Dish Network has admitted that a February cybersecurity incident and associated multi-day outage led to the extraction of data on nearly 300,000 people, while also appearing to indirectly admit it may have paid cybercriminals to delete said data.
Dish customers can rest easy, at the very least, as the company said in a sample letter posted to the Maine Attorney General’s breach notification website that customer databases weren’t accessed and the stolen data belonged instead to employees both past and present, their family members, “and a limited number of other individuals” that Dish didn’t specify.
The satellite TV company also didn’t say what sorts of personal information was stolen from 296,851 employees in the attack, aside from driver’s license and non-driver ID card numbers.
Dish has been generally quiet about the attack since late February, when it admitted there was an incident, filed a form with the Securities and Exchange Commission to notify it of the breach, and admitted that some internal data had been stolen without confirming what it was or from where.
Dish never went on the record to publicly state the attack was caused by ransomware, though internal sources who contacted The Register, did report that ransomware was involved. Dish also made mention of ransomware in its SEC filing.
Reports from February citing internal Dish sources claim the Black Basta ransomware gang was behind the break-in at Dish, and in its template letter [PDF] notifying affected individuals of the incident, the company sought to reassure recipients that there’s no evidence the extracted data has been misused, and that it believes the data has been deleted.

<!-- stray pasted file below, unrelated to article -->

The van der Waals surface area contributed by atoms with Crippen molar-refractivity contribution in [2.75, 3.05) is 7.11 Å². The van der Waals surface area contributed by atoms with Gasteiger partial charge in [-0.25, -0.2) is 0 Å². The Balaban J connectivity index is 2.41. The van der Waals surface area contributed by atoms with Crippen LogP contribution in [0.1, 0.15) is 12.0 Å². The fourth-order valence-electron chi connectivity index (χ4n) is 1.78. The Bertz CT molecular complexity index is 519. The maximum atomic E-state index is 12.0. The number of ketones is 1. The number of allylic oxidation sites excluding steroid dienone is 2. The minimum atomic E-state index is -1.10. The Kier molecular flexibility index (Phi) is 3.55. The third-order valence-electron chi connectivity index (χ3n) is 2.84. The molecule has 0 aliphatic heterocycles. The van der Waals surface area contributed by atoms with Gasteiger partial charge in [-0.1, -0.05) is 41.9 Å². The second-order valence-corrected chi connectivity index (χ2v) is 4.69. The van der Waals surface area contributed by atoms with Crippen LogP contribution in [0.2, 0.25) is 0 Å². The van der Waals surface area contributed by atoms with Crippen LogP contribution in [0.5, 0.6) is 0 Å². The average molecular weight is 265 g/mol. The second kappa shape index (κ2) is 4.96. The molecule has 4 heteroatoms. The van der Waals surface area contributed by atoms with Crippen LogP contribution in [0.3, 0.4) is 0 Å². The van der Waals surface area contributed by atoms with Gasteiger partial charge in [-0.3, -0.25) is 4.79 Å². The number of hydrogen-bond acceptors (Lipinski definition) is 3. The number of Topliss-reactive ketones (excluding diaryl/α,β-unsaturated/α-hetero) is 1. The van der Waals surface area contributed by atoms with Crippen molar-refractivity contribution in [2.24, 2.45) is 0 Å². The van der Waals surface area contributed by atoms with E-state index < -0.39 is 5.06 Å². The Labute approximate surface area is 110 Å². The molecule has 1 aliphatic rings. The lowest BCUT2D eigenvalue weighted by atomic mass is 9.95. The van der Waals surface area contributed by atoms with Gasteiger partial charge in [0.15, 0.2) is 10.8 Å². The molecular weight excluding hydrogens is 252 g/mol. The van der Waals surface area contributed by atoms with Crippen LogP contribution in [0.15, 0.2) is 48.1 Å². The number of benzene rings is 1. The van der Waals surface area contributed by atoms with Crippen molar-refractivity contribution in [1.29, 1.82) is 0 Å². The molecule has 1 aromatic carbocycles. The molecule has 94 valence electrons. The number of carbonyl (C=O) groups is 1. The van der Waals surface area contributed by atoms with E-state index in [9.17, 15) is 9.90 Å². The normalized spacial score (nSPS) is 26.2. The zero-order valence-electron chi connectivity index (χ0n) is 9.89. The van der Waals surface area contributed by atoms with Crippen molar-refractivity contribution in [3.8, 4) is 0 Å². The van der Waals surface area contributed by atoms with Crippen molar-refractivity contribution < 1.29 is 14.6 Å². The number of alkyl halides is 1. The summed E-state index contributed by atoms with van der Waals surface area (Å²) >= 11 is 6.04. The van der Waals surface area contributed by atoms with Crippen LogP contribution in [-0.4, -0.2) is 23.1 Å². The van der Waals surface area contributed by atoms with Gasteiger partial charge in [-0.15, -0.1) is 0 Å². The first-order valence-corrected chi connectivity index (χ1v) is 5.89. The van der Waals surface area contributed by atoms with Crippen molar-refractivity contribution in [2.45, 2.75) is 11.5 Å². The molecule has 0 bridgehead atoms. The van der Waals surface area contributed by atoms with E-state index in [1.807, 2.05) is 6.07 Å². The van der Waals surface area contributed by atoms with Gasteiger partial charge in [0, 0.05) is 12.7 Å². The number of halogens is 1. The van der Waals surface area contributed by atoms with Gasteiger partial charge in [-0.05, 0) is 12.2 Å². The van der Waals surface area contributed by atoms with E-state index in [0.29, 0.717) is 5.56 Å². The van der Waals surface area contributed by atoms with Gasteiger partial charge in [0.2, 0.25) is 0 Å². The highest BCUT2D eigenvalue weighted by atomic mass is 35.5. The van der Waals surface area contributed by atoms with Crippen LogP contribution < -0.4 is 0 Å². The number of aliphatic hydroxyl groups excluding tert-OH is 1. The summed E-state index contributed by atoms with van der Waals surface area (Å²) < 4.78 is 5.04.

Er, who confirmed that again?
“We have received confirmation that the extracted data has been deleted,” Dish said, adding that it has been monitoring the dark web and criminal forums for signs the data is available online. “The results of the monitoring are consistent with the confirmation that the extracted data has been deleted,” it added.
That, as Emsisoft security analyst Brett Callow has pointed out, could be interpreted as an admission that Dish paid whatever ransom was demanded of it because “totally untrustworthy cybercriminals assured us the data would be deleted if we paid the ransom,” Callow tweeted.
As numerous security researchers and publications have pointed out since ransomware became the hot thing in cybercrime, there is absolutely no reason to believe that a threat actor will follow through on its claims not to retain or eventually leak data.
Dish said it is offering two free years of single-bureau credit monitoring to those impacted, but with an enrollment deadline of August 31.
We still have a lot of questions for Dish, which hasn’t responded to us, and will update this story if we hear back. ®